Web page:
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What we need to leave behind

24/09/2017: Colombia - Photo gallery

On the 16th day of the General Chapter, the participants continued to try and identify what the whole Institute needs to “let go of” or stop doing for it to be the Institute envisioned for the future.

 

Beginning of work

After the morning contemplative prayer and breakfast, Eucharist opened the day at 8:45 am. At the beginning of the first session, Brother Juan Carlos read a brief message from Brother José Sánchez, Provincial of Central México, who is absent from the Chapter until Monday. The message referred to the suffering of the Mexican people and the Province's activities on behalf of those affected by the earthquake.

Letting go

Yesterday’s program concluded with groups looking at two questions:

  • For our Body (Institute) to give of its best to the emerging world, what cannot continue into the future?
  • From what do we need free ourselves?

Each table group feedback to the plenary group their responses to these questions. This took about an hour. The elements identified by participants varied. Many groups stressed the need for members of the Institute to abandon attitudes that do not allow the Institute to be transformed into a global body. These attitudes include: focusing on great differences, acting as a federation, self-reference, self-reliance, unsuitable structures, fragmentation, narrow vision, individualistic mentality, power and control.

There is evidently a strong desire among Chapter participants for the Institute to be seen and to function as a global body. There is also a recognition that for this desire to become a reality, the Institute as a global body needs to more than just a beautiful idea. A determined effort is needed by everyone in or associated with the Institute. There is also a price to pay.

 

Future ideas in the refrigerator

In general, Marists tend to be pragmatic by nature and want to resolve complex issues by coming up with solutions and reaching quick decisions rather than staying with the longer process of seeing the deeper reality of the world and the Institute. This means some themes emerge that are in fact potential solutions. While these proposals cannot be ignored, now is not the time to address them. An image that is now in common usage at the Chapter for dealing with these solution type items is by putting them in the refrigerator. Thanks to the work of the animation team, a model refrigerator now stands on the podium of the Chapter Hall as a physical reminder. Now, whenever a suggestion for future action is raised, it is metaphorically "placed in the refrigerator", where it waits to be treated at the due time in the process.

 

Going Deeper Into Reflection

Matthieu Daum, the Facilitator, mentioned to participants that the process they are undertaking is likened to the experience of a process of death. While dealing with death is a deep and painful crisis, it is alos necessary if new life is to occur. It is never easy to decide what to allow to die.

To go deeper into this process, Matthieu posed the following questions for reflection at table groups:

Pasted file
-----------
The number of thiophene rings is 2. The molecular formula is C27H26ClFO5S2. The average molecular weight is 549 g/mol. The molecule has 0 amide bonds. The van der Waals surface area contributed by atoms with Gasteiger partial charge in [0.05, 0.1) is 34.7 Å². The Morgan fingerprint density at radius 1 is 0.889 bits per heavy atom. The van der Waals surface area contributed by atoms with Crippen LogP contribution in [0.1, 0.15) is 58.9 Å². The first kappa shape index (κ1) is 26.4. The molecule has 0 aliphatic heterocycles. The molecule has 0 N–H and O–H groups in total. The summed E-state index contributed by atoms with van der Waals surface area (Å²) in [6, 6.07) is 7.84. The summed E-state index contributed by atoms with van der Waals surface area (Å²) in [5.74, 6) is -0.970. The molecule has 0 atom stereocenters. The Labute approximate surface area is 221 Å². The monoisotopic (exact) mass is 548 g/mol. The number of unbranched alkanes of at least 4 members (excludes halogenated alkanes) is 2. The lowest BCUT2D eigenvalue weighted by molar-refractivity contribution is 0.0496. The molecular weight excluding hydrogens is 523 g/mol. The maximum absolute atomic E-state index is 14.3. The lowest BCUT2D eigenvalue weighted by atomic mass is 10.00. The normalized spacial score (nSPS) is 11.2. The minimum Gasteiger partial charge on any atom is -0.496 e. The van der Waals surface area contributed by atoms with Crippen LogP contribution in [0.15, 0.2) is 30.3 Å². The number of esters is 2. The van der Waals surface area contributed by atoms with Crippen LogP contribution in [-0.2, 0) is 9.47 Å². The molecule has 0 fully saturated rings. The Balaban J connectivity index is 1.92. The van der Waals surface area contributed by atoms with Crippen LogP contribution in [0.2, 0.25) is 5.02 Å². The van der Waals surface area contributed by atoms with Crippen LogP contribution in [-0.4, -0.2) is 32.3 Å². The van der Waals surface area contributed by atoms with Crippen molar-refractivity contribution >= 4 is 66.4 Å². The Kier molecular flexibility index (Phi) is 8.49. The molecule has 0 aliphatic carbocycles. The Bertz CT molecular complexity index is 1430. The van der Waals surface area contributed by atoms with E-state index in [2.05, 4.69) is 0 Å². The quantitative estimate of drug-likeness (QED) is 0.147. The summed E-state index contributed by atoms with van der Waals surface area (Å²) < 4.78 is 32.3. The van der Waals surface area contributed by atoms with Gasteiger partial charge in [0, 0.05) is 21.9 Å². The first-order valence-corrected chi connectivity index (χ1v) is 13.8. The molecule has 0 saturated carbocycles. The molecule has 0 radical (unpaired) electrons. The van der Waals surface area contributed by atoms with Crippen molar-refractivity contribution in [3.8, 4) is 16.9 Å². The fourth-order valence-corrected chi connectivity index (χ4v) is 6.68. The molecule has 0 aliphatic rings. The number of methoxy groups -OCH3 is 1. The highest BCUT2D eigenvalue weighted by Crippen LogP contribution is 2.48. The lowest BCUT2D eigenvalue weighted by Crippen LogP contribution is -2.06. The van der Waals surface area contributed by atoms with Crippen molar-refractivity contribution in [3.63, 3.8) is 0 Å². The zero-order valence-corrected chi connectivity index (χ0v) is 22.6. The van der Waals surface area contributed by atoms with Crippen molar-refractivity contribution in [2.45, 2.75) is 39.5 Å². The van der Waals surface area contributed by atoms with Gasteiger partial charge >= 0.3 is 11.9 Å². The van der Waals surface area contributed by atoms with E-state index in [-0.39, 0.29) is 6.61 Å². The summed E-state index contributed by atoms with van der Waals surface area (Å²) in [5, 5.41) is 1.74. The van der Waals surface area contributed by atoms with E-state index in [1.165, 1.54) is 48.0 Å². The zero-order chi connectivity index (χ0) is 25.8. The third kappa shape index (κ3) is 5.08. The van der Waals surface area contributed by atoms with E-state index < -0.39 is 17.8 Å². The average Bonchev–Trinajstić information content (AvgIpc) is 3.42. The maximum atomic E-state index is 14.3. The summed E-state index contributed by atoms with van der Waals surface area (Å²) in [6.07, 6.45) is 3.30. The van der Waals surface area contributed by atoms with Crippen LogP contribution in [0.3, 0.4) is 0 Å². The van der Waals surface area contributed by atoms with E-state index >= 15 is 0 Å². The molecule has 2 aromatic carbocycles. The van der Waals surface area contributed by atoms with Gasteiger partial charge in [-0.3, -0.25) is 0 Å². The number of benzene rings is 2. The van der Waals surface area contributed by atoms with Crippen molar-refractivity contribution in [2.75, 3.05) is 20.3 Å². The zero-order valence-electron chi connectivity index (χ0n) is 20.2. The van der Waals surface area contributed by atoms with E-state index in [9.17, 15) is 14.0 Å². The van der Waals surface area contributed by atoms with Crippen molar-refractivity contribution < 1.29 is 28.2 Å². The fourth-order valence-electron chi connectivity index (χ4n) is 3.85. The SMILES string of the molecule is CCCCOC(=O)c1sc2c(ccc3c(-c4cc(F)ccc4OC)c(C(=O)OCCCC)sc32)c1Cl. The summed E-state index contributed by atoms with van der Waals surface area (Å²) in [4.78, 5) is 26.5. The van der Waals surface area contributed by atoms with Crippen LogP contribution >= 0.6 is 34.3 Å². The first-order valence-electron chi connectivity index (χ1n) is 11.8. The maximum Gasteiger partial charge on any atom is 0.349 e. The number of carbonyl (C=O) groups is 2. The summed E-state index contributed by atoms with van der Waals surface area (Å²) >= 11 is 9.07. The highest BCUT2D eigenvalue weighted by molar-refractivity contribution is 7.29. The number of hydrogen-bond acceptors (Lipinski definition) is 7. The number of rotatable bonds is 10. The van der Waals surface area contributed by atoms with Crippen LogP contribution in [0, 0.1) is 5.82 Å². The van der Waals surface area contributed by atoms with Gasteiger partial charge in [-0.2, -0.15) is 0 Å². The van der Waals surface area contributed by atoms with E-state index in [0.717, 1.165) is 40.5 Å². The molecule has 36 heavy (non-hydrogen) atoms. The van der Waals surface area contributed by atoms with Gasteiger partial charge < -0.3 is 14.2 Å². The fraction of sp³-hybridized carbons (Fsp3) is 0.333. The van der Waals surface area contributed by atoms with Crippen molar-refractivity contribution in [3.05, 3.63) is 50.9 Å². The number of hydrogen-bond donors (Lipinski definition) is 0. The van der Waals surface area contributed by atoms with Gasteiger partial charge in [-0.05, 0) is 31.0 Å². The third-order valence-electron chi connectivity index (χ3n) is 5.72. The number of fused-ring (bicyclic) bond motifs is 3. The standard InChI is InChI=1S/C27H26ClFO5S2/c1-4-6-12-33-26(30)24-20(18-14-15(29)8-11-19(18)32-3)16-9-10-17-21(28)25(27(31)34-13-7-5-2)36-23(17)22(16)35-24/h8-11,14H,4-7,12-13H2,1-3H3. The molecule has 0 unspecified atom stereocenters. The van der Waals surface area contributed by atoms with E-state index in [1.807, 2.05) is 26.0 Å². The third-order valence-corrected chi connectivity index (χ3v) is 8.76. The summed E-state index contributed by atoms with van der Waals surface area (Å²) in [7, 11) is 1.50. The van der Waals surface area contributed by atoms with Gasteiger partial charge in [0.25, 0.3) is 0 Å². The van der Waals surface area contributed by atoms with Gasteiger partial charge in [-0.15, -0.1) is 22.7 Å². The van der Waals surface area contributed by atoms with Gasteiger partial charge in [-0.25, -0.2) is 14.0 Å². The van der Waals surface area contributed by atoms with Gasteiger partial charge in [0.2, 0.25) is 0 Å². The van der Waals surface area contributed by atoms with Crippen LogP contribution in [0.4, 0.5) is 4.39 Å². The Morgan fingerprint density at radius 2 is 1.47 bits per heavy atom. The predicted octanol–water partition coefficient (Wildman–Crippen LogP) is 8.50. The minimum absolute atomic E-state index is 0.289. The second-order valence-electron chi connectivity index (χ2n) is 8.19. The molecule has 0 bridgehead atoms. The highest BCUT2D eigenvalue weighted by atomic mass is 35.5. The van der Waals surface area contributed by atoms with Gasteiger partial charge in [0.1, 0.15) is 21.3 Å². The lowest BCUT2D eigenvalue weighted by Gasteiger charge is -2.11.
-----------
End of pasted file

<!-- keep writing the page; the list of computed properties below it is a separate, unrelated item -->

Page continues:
• Personally, what do I need to let die in me?
  • At the Administrative Unit level, what do we need to let go?
  • As a global body, what do we have to let die?

The table groupings for these questions was changed to include: The young Brother invitees; The General Council; Each Administrative Unit of the Institute.

 

Second session

After the break, sharing continued in each of the table groups addressing the questions posed: What needs to die or be let go of personally, as an administrative unit and as a global body.

Among the many elements identified were the following:

the fear of change, mediocrity of acting as religious, differences between the Provinces, local focus, sector federation, self-protection, power of the will, individualism, community life that does not generate life, power over mission, comfortable lifestyle, disembodied spirituality, mission that does not care for people, paradigms that impede communion with the laity, rivalry, pursuit of security, certain cultural attitudes, immobility on the part of some Brothers, incoherence of life, centralization...

All the many elements that were identified in the groups were listed on sheets of paper and posted on the back wall of the Chapter Hall for the participants to read and reflect on at their leisure.

 

Weekend

On Saturday afternoon, there were no working sessions so as to give Chapter participants a welcome break from proceedings. At dinner, participants from Province Cruz del Sur hosted an 'asado', with Brazilian caipirinha.

 

On Sunday morning, the whole General Chapter community, along with local Marists from Medellin, and members of the Marist Novitiate community, gathered at the Major Seminary at 10 am to celebrate Eucharist with the Archbishop of Medellin, Ricardo Tobón. The objective of this Eucharistic celebration was for the Marist Institute to pray in communion with local church in Colombia, and the wider church of Latin America that this year celebrates the 50th anniversary of the Latin American Bishop’s Medellin declaration. The meeting of Latin American Bishops in 1968, at this same Major Seminary, took up the calls for renewal made by the Second Vatican Council, and more specifically where they committed the Latin American church to a preferential option for the poor (Photos - Video).

The rest of Sunday was free.

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